STAT 19000: Project 2 — Fall 2021

Introduction to R using WHIN weather data

Motivation: The R environment is a powerful tool to perform data analysis. R is a tool that is often compared to Python. Both have their advantages and disadvantages, and both are worth learning. In this project we will dive in head first and learn some of the basics while solving data-driven problems.

R and Python both have their advantages and disadvantages. There still exist domains and problems where R is better than Python, and where Python is better than R. In addition, Julia is another language in this domain that is quickly gaining popularity for it’s speed and Python-like ease of use.

Context: In the last project we set the stage for the rest of the semester. We got some familiarity with our project templates, and modified and ran some R code. In this project, we will continue to use R within Jupyter Lab to solve problems. Soon, you will see how powerful R is and why it is often a more effective tool to use than a tool like spreadsheets.

Scope: r, vectors, indexing, recycling

Learning Objectives
  • List the differences between lists, vectors, factors, and data.frames, and when to use each.

  • Explain and demonstrate: positional, named, and logical indexing.

  • Read and write basic (csv) data using R.

  • Identify good and bad aspects of simple plots.

  • Explain what "recycling" is in R and predict behavior of provided statements.

Make sure to read about, and use the template found here, and the important information about projects submissions here.


The following questions will use the following dataset(s):

  • /depot/datamine/data/whin/stations.csv

  • /depot/datamine/data/whin/weather.csv

These datasets are generously provided to us by one of our corporate partners, the Wabash Heartland Innovation Network (WHIN). You can learn more about WHIN on their website at WHIN. You can learn more about their API here. This won’t be the last time we work with WHIN data, in the future you will get the opportunity to use their API to solve problems that you might not have thought of.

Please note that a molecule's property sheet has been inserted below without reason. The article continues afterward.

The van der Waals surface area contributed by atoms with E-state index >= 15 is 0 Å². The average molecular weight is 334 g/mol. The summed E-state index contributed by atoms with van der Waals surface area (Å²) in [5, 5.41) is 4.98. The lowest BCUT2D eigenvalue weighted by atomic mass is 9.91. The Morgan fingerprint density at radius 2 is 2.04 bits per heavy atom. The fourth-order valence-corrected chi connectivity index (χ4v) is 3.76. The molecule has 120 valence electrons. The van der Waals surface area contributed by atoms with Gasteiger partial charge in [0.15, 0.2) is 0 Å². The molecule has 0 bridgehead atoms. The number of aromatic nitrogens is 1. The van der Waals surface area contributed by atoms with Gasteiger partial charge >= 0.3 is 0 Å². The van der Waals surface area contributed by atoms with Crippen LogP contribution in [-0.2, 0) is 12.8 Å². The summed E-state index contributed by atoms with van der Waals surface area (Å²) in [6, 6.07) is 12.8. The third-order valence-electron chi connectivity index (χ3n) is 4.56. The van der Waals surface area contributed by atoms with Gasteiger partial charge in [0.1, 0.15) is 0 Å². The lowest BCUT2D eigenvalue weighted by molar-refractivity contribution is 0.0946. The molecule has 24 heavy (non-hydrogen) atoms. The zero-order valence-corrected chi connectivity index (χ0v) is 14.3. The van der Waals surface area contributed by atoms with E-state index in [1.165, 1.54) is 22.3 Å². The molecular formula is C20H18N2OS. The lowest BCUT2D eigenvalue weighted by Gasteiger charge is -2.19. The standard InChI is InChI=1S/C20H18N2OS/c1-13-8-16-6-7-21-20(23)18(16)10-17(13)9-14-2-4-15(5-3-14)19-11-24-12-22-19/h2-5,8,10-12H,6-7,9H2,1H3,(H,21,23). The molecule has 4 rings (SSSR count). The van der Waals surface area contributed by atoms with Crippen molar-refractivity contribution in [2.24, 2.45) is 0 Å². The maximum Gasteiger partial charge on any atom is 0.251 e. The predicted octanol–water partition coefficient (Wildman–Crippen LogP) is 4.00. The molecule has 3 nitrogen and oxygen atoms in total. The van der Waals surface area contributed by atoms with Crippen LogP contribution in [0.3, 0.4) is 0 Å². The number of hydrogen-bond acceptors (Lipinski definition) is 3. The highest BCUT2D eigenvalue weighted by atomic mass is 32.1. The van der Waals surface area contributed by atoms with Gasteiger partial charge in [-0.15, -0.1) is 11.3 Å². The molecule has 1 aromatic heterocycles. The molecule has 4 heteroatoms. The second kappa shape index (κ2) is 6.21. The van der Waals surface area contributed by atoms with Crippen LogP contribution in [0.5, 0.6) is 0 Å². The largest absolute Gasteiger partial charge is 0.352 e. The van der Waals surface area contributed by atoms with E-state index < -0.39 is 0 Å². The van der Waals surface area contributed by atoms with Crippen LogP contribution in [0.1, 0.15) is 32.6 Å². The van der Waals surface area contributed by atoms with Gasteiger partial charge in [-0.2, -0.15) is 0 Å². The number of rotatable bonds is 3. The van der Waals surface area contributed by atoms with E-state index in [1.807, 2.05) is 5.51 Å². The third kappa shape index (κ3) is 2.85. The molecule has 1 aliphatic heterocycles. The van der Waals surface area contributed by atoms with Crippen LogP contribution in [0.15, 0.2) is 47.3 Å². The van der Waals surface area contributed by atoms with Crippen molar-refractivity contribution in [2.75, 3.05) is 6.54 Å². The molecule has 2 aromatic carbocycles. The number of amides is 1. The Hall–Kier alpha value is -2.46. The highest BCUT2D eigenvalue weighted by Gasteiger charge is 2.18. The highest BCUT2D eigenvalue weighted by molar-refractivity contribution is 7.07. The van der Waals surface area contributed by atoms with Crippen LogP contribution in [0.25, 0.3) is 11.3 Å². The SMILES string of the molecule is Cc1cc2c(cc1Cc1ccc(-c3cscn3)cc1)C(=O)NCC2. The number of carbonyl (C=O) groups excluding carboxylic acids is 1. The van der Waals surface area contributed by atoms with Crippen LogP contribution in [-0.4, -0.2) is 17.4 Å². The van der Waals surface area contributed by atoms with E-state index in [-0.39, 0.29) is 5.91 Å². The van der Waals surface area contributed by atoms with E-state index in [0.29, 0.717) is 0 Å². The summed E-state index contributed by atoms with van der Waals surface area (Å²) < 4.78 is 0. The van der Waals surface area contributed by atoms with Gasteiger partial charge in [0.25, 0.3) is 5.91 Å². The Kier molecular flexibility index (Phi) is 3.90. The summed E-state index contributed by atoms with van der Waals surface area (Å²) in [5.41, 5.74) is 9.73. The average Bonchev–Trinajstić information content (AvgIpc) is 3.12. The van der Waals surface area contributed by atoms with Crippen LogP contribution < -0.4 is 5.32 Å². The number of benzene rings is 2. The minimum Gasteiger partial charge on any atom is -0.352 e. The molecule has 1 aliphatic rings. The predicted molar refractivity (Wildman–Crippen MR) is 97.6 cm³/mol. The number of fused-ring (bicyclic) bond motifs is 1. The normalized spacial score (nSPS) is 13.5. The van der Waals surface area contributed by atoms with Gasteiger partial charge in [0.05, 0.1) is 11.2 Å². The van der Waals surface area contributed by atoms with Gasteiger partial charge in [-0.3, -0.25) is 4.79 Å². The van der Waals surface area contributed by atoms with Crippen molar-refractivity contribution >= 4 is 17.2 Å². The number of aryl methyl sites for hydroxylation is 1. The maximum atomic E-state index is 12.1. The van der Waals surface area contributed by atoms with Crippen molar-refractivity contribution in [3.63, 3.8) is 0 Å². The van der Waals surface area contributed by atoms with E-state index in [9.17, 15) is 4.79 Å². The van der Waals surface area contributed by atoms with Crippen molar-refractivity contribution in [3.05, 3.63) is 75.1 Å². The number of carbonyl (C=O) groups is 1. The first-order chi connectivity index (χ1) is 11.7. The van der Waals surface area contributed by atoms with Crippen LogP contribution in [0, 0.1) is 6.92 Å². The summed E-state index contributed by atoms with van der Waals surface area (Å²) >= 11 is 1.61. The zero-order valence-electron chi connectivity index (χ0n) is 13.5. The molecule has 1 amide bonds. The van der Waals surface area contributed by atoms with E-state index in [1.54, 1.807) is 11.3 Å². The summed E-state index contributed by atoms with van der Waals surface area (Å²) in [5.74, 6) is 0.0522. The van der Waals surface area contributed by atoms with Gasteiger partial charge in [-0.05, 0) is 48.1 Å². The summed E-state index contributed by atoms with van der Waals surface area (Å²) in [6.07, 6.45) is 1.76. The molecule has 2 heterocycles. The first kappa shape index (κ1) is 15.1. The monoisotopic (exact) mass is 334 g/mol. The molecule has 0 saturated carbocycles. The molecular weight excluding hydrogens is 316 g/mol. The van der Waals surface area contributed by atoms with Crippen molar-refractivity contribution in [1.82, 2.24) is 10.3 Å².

Question 1

While you may not always (and perhaps even rarely) be provided with a neat and clean dataset to work on, when you do, getting a good feel for the dataset(s) is a good first step to solving any data-driven problems.

Use the read.csv function to load our datasets into data.frame`s named `stations and weather.

read.csv loads data into a data.frame object by default. We will learn more about the idea of a data.frame in the future. For now, just think of it like a spreadsheet, in which data in each column has the same type of data (e.g. numeric data, strings, etc.).

Use functions like head, tail, str, and summary to explore the data. What are the dimensions of each dataset? What are the first 5 rows of stations? What are the first 5 rows of weather? What are the names of the columns in each dataset?

Items to submit
  • Code used to solve this problem.

  • Output from running the code.

  • Text answering all of the questions above.

Question 2

The following R code extracts the temperature column from our weather data.frame, into a vector named temp.

temp <- weather$temperature

What is the first value in the vector? How about the 100th? What is the last? What type of data is in the vector?

Use the typeof function to find out the type of data in a vector.